once more immaculately dressed Common Eiders dominate, the male now and
then half-heartedly half-rising out of the water and cooing the mellow
eider-courtship call, the females seemingly uninterested. There are also
small flocks of Long-tailed Ducks (What a pity that Oldsquaw has to
rejected as racist and sexist, it was such a fun name), diving for their
food as all these ducks do, but still silent. Sedate small plucks of
Scoters, isolated Red-breasted Mergansers and shore-hugging Mallards
complete the duck-picture, but there are also large gulls, a ca 60-40 Great
Black-backed and Herring Gull mixture, and here and there a lone hunting
Cormorant---these birds roost together here, but hunt on their own.  All
the shorebirds have left: no Common Gulls anymore, no Oystercatchers, today
no Starlings either, while I  somehow miss the local flock of Purple
Sandpipers. Hooded Crows are the most common shorebirds here in winter, but
they are common everywhere on the island, and dominate the picture,
together with the magpies.

When I leave the shore and climb along a path through rough fields (where I
surprise a large flock of our feral pigeons still searching for seeds)
and  low birchwood, there are far fewer birds. Basically only crows,
magpies and tits, mostly Great Tits here. This autumn there seem to be
fewer Greenfinches than in earlier years, and the invasion of Long-tailed
Tits keeps mostly to the coniferous plantations, as do the Goldcrests that
also are more common than normal this autumn. Bullfinches I do not see or
hear all day.

The little lake Prestvannet on top of the island is toi my surprise already
95% ice-covered; this must have happened in the last night or two. No gulls
here either, and in the last bit of open water only some 80 Mallards, that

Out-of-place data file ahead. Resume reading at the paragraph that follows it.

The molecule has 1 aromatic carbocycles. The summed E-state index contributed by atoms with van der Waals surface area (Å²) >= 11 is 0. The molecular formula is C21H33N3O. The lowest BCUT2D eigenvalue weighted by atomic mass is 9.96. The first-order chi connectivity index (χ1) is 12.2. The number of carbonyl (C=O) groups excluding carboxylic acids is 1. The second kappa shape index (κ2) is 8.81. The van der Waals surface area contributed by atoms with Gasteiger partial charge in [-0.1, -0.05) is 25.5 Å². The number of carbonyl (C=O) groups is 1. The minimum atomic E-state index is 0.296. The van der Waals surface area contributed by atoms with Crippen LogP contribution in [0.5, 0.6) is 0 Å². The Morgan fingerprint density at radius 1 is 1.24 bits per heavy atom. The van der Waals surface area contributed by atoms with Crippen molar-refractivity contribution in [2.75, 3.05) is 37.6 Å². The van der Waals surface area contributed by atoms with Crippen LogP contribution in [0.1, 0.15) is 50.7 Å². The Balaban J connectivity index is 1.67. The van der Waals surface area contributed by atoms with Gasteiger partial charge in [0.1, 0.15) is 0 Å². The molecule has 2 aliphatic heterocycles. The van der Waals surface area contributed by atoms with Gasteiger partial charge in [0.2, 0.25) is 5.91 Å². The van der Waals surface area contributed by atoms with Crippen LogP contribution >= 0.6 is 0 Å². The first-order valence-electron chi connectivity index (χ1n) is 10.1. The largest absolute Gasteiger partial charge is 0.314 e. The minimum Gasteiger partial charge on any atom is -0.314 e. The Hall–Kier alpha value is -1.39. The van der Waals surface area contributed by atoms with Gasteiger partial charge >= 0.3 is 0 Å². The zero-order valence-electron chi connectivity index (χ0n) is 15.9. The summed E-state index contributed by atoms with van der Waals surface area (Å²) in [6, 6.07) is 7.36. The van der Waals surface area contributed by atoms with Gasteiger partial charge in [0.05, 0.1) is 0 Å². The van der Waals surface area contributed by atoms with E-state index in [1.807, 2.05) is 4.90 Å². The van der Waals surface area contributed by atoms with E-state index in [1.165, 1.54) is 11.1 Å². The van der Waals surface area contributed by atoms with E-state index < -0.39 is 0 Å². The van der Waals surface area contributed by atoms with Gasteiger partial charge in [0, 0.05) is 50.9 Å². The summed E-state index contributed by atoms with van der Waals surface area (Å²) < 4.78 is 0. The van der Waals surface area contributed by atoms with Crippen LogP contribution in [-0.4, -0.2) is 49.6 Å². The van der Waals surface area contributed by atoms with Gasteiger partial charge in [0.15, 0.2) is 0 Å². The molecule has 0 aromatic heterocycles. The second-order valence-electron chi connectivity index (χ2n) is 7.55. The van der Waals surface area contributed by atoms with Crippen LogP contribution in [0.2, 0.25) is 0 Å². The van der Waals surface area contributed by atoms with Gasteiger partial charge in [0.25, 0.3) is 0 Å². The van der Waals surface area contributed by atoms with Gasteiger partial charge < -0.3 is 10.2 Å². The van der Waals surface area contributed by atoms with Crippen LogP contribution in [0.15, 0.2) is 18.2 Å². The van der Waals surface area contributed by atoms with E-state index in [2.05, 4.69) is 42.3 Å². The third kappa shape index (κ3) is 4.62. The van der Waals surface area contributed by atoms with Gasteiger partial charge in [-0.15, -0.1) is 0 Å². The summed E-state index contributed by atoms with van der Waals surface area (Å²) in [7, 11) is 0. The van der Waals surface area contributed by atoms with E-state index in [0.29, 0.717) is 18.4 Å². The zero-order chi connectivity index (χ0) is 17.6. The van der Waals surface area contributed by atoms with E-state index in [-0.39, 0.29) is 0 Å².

soon will nip over to the always open fjord-shores. The Tufted Ducks and
Teals that lingered here still last week, are all gone, as are the Common
Gulls that usually scavenge from the many people that come here to feed the
ducks. Several pairs of Red-throated Loons nest on this lake inside a
town---a sign that the Tromsø-people behave sensibly with their popular
sundaywalk lake---, but they have left on migration weeks ago.

On the way back to the museum I  look straight into the low sun; but in
fact I hear nothing else than crows, magpies and Great Tits, with here and
there some House Sparrows, that are very patchy in Tromsø. This time of
year the town and its surroundings are as beautiful as ever, but the
diversity of its birdlife is at an ebb.

                                                Wim Vader, Tromsø Museum
                                                9037 Tromsø, Norway

Birding-Aus is on the Web at
To unsubscribe from this mailing list, send the message
"unsubscribe birding-aus" (no quotes, no Subject line)

<Prev in Thread] Current Thread [Next in Thread>
  • autumn to winter at 70*N, Wim Vader <=

The University of NSW School of Computer and Engineering takes no responsibility for the contents of this archive. It is purely a compilation of material sent by many people to the birding-aus mailing list. It has not been checked for accuracy nor its content verified in any way. If you wish to get material removed from the archive or have other queries about the archive e-mail Andrew Taylor at this address: andrewt@cse.unsw.EDU.AU